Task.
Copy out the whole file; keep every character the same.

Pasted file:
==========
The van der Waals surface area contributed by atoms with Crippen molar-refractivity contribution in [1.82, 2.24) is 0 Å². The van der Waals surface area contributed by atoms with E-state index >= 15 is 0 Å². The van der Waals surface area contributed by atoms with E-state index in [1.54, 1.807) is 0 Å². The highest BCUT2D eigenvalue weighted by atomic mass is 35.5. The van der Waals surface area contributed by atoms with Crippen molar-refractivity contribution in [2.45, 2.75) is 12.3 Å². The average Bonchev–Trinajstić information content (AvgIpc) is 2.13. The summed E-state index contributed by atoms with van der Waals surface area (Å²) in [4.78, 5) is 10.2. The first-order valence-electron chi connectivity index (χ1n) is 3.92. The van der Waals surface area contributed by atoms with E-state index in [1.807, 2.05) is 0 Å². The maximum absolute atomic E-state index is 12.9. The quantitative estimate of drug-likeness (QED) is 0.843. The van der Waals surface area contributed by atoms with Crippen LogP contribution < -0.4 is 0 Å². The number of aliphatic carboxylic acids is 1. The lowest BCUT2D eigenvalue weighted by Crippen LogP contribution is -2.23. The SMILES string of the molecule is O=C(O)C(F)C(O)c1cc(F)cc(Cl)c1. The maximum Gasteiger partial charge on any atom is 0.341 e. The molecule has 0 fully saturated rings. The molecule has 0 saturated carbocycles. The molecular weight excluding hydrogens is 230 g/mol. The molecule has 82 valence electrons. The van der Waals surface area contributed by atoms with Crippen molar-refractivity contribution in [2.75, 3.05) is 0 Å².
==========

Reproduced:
The van der Waals surface area contributed by atoms with Crippen molar-refractivity contribution in [1.82, 2.24) is 0 Å². The van der Waals surface area contributed by atoms with E-state index >= 15 is 0 Å². The van der Waals surface area contributed by atoms with E-state index in [1.54, 1.807) is 0 Å². The highest BCUT2D eigenvalue weighted by atomic mass is 35.5. The van der Waals surface area contributed by atoms with Crippen molar-refractivity contribution in [2.45, 2.75) is 12.3 Å². The average Bonchev–Trinajstić information content (AvgIpc) is 2.13. The summed E-state index contributed by atoms with van der Waals surface area (Å²) in [4.78, 5) is 10.2. The first-order valence-electron chi connectivity index (χ1n) is 3.92. The van der Waals surface area contributed by atoms with E-state index in [1.807, 2.05) is 0 Å². The maximum absolute atomic E-state index is 12.9. The quantitative estimate of drug-likeness (QED) is 0.843. The van der Waals surface area contributed by atoms with Crippen LogP contribution < -0.4 is 0 Å². The number of aliphatic carboxylic acids is 1. The lowest BCUT2D eigenvalue weighted by Crippen LogP contribution is -2.23. The SMILES string of the molecule is O=C(O)C(F)C(O)c1cc(F)cc(Cl)c1. The maximum Gasteiger partial charge on any atom is 0.341 e. The molecule has 0 fully saturated rings. The molecule has 0 saturated carbocycles. The molecular weight excluding hydrogens is 230 g/mol. The molecule has 82 valence electrons. The van der Waals surface area contributed by atoms with Crippen molar-refractivity contribution in [2.75, 3.05) is 0 Å².